Michigan Cannabis Manufacturer Association board chair Shelly Edgerton and executive director Steve Linder testified before the Michigan House Regulatory Reform Committee on Tuesday, October 5, 2021. Credit: Michigan House Video

A Michigan House committee on Tuesday conducted the first of likely many political battles over a proposed legislation package that would sharply reduce the number of patients caregivers can serve while forcing caregivers to follow testing and seed-to-sale tracking rules already followed by commercial cannabis growers in the state.

The hearing, conducted by the House Regulatory Reform Committee in just under two hours and limited to testimony with no votes, attracted a packed room of activists requesting to testify. Committee Chair Rep. Roger Hauck (R-Mt. Pleasant), limited most testimony to five minutes and vowed to cut testifiers off if they strayed from making direct comments about the proposed bills.

Hauck’s promise was tested multiple times by opponents to the bill, leading to one of the most heated moments, when Michigan NORML executive director Rick Thompson repeatedly commented on earlier testimony made by bill supporter and MCMA leader Steve Linder, “You spent an hour and forty-five minutes listening to government employees and public relations people,” Thompson told the committee.

“This testimony is done. Thank you,” said Chair Hauck as he gaveled Thompson from his microphone. “I will let everyone be heard, but I’m not going to be lectured by someone.”

Despite the hearing’s histrionics, most of the testimony barely strayed from points already made in other venues, such as MCMA’s (Michigan Cannabis Manufacturers’ Association) press conference on their polling data and a rally held on the Lansing Capitol Lawn by caregivers last month.

Michigan cannabis laws first enacted through a 2008 referendum allow caregivers registered with the state to grow up to 12 cannabis plants for five registered patients, plus themselves – up to 72 plants – at any one time. Caregiver and patient registration lists are not subject to FOIA or public review, and caregiver grow operations are allowed to be conducted on residential property and can include extraction. The resulting product may only be transferred to that caregiver’s registered patients, according to the referendum law.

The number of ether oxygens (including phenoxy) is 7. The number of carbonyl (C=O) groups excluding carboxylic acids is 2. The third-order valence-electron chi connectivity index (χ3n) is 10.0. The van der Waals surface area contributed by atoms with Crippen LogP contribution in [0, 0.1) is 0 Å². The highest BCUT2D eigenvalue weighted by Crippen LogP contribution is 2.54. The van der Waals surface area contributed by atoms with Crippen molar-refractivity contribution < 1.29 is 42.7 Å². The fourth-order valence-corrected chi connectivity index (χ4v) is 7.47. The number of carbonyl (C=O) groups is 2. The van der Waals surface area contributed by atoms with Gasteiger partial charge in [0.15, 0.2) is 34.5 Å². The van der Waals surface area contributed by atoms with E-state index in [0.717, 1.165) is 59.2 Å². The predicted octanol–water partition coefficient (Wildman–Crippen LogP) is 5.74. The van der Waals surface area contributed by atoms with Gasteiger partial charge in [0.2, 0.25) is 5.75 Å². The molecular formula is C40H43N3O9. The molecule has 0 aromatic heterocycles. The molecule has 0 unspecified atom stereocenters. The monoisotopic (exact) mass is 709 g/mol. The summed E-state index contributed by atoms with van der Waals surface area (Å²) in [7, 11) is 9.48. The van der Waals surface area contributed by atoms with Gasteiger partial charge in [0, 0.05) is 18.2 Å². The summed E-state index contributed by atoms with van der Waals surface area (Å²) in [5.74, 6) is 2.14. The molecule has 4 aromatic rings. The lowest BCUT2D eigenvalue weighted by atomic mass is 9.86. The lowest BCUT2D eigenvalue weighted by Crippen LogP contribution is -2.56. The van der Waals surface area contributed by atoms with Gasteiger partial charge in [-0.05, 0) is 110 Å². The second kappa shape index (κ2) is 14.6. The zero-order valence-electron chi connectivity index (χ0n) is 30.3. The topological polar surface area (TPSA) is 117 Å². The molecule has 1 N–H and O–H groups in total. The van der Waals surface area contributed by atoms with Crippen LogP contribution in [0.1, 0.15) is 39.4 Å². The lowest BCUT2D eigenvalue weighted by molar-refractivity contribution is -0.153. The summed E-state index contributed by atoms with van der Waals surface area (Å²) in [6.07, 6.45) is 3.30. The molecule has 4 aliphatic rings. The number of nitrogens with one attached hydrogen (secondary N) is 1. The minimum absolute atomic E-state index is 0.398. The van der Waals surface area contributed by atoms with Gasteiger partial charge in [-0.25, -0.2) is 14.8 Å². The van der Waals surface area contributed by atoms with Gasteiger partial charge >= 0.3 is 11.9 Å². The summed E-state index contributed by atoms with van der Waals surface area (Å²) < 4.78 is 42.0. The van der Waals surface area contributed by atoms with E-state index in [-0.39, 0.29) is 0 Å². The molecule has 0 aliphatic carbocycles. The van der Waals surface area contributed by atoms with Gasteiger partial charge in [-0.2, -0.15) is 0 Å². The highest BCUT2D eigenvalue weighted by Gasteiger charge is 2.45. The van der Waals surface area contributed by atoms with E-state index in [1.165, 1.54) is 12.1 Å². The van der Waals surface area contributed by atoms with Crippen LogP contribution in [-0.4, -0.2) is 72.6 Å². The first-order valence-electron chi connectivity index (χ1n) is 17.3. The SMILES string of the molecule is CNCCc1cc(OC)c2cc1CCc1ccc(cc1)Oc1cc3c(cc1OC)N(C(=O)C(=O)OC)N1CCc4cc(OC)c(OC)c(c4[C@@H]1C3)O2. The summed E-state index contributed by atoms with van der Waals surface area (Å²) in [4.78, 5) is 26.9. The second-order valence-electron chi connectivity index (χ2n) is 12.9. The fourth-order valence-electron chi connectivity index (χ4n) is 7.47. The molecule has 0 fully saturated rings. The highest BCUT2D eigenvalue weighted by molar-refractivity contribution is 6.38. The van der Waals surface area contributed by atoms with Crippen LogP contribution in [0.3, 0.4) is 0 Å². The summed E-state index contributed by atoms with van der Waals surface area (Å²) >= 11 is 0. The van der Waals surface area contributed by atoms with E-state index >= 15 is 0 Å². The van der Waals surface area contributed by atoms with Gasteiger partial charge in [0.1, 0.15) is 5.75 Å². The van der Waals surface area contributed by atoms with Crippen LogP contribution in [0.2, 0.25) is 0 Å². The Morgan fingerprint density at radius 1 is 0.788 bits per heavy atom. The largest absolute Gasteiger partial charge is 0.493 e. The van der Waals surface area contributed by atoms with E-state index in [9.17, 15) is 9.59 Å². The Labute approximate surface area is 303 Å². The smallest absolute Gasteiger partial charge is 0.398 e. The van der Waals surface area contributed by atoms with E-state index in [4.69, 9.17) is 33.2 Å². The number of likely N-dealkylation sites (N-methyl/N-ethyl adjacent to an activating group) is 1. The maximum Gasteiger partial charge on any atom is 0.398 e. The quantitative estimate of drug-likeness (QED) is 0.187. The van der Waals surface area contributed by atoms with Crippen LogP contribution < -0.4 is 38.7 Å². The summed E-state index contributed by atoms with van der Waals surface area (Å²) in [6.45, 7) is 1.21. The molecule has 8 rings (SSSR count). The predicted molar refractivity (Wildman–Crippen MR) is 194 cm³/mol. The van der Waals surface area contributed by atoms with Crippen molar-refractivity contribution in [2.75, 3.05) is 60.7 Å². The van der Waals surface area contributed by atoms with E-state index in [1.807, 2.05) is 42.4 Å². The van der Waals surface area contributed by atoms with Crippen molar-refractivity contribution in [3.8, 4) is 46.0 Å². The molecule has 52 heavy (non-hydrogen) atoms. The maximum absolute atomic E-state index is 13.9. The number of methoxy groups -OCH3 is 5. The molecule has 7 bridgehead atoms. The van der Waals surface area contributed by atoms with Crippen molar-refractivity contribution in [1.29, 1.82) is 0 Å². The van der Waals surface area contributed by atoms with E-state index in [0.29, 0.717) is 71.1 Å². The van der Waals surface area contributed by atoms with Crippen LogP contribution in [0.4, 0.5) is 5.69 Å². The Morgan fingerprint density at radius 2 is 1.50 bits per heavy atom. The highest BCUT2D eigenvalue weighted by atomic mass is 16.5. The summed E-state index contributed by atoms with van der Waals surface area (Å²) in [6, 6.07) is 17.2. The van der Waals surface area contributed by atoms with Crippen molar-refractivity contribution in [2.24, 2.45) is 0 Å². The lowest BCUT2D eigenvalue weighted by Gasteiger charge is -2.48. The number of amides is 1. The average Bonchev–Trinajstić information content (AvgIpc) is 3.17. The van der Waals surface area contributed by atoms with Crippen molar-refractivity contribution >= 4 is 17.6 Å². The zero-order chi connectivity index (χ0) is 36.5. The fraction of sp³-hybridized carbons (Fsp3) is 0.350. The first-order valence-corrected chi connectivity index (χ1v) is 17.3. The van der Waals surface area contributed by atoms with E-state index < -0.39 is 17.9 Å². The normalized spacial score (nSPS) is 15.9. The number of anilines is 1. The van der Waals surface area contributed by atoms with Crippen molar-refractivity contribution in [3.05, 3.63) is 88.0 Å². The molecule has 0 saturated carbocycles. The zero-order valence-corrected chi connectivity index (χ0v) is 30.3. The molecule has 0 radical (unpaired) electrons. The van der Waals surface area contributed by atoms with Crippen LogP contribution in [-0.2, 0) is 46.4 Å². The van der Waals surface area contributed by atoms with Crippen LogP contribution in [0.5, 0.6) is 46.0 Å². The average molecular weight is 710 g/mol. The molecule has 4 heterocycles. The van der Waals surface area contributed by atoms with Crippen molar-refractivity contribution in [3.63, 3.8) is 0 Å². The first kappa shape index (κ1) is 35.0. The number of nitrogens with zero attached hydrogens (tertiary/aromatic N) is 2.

Laws passed through referendum in Michigan require a three-quarters majority in both houses to pass.

Debate over the legislation is quickly devolving into two frames of reference: Legislators and industry leaders attempting to control cannabis production to ensure it does not support criminal enterprises, versus caregivers and patients concerned changes to the law will result in less access to a drug they believe has significantly changed their lives for the better.

One of the bill sponsors, Rep. Gary Howell (R-North Branch) spoke about his concern with how the caregiver title is being co-opted by illicit enterprises.

“I still deal intimately with all 18 townships in my county. They are being overwhelmed by these so-called caregiver operations,” Howell testified. “I’m sure many [caregivers] are not criminals, but I can tell ya, there’s a ton of ‘em that are criminals and they are all over my county. I’m not talking a few, I’m talking a hundred in a small rural county. They are coming in, they are buying houses, they are gutting those houses. They are setting up marijuana operations, putting up fences, vicious dogs around them, they are carrying guns. It’s bringing a criminal element into my community and other rural communities.”

A recent Grown In interview with caregivers backed up some of Howell’s concerns, as a group of caregivers agreed that “about half” of caregiver product ends up in the underground market.

Michigan House Video

Cancer patient and Michigan registered cannabis patient Carol Fisher testified before the House Regulatory Reform Committee on Tuesday, October 5, 2021. Credit: Michigan House Video

Arguing against the proposed legislation, Susan Fisher gave tear-inducing testimony that her access to inexpensive cannabis from a caregiver allows her to comfortably eat and sleep despite her Stage IV neuroendocrine cancer. 

“If it weren’t for medical marijuana, I wouldn’t be able to eat. I lost 170 pounds,” Fisher testified. “I can’t sleep at night, and there are people up here talking about entrepreneurs. And how their people can get money, and I just wonder, who should my caregiver get rid of? Should they get rid of Susan? Who should they get rid of?”

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Editor Mike is an itinerate reporter, recovering political consultant, and strategy game devotee.